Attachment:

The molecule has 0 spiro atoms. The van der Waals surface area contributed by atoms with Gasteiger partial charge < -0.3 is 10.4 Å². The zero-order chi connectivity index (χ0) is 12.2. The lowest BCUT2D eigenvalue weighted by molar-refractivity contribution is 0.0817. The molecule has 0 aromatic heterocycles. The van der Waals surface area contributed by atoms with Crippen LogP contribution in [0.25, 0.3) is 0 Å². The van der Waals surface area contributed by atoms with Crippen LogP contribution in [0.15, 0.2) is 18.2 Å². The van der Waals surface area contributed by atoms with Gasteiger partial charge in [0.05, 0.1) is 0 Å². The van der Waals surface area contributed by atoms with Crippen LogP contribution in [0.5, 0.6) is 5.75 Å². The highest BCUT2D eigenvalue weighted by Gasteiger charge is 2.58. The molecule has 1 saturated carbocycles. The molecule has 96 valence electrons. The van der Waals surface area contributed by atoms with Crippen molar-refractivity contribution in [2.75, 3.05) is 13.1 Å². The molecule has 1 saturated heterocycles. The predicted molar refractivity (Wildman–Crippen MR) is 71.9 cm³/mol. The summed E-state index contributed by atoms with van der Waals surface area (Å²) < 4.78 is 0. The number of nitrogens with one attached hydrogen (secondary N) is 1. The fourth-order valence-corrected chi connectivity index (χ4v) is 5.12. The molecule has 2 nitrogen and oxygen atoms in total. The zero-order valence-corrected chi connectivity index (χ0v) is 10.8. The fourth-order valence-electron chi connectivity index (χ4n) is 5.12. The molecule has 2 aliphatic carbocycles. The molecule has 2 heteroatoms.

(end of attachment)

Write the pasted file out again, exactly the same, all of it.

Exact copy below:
The molecule has 0 spiro atoms. The van der Waals surface area contributed by atoms with Gasteiger partial charge < -0.3 is 10.4 Å². The zero-order chi connectivity index (χ0) is 12.2. The lowest BCUT2D eigenvalue weighted by molar-refractivity contribution is 0.0817. The molecule has 0 aromatic heterocycles. The van der Waals surface area contributed by atoms with Crippen LogP contribution in [0.25, 0.3) is 0 Å². The van der Waals surface area contributed by atoms with Crippen LogP contribution in [0.15, 0.2) is 18.2 Å². The van der Waals surface area contributed by atoms with Gasteiger partial charge in [0.05, 0.1) is 0 Å². The van der Waals surface area contributed by atoms with Crippen LogP contribution in [0.5, 0.6) is 5.75 Å². The highest BCUT2D eigenvalue weighted by Gasteiger charge is 2.58. The molecule has 1 saturated carbocycles. The molecule has 96 valence electrons. The van der Waals surface area contributed by atoms with Crippen molar-refractivity contribution in [2.75, 3.05) is 13.1 Å². The molecule has 1 saturated heterocycles. The predicted molar refractivity (Wildman–Crippen MR) is 71.9 cm³/mol. The summed E-state index contributed by atoms with van der Waals surface area (Å²) < 4.78 is 0. The number of nitrogens with one attached hydrogen (secondary N) is 1. The fourth-order valence-corrected chi connectivity index (χ4v) is 5.12. The molecule has 2 nitrogen and oxygen atoms in total. The zero-order valence-corrected chi connectivity index (χ0v) is 10.8. The fourth-order valence-electron chi connectivity index (χ4n) is 5.12. The molecule has 2 aliphatic carbocycles. The molecule has 2 heteroatoms.